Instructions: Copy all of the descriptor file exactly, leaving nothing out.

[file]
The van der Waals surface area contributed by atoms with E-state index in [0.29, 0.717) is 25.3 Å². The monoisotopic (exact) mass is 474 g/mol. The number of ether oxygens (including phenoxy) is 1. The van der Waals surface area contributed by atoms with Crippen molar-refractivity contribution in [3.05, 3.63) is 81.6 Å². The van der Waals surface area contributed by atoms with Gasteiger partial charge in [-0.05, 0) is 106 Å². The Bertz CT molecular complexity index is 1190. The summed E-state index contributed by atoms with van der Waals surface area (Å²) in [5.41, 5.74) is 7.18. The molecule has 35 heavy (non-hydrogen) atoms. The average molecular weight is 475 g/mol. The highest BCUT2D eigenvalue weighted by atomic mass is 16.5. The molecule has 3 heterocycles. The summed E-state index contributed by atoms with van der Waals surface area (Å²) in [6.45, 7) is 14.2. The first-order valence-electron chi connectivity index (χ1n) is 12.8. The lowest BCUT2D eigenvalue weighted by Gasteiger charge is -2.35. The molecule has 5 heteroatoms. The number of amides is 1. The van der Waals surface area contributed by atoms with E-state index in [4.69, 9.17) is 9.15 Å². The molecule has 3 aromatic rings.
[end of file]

The van der Waals surface area contributed by atoms with E-state index in [0.29, 0.717) is 25.3 Å². The monoisotopic (exact) mass is 474 g/mol. The number of ether oxygens (including phenoxy) is 1. The van der Waals surface area contributed by atoms with Crippen molar-refractivity contribution in [3.05, 3.63) is 81.6 Å². The van der Waals surface area contributed by atoms with Gasteiger partial charge in [-0.05, 0) is 106 Å². The Bertz CT molecular complexity index is 1190. The summed E-state index contributed by atoms with van der Waals surface area (Å²) in [5.41, 5.74) is 7.18. The molecule has 35 heavy (non-hydrogen) atoms. The average molecular weight is 475 g/mol. The highest BCUT2D eigenvalue weighted by atomic mass is 16.5. The molecule has 3 heterocycles. The summed E-state index contributed by atoms with van der Waals surface area (Å²) in [6.45, 7) is 14.2. The first-order valence-electron chi connectivity index (χ1n) is 12.8. The lowest BCUT2D eigenvalue weighted by Gasteiger charge is -2.35. The molecule has 5 heteroatoms. The number of amides is 1. The van der Waals surface area contributed by atoms with E-state index in [4.69, 9.17) is 9.15 Å². The molecule has 3 aromatic rings.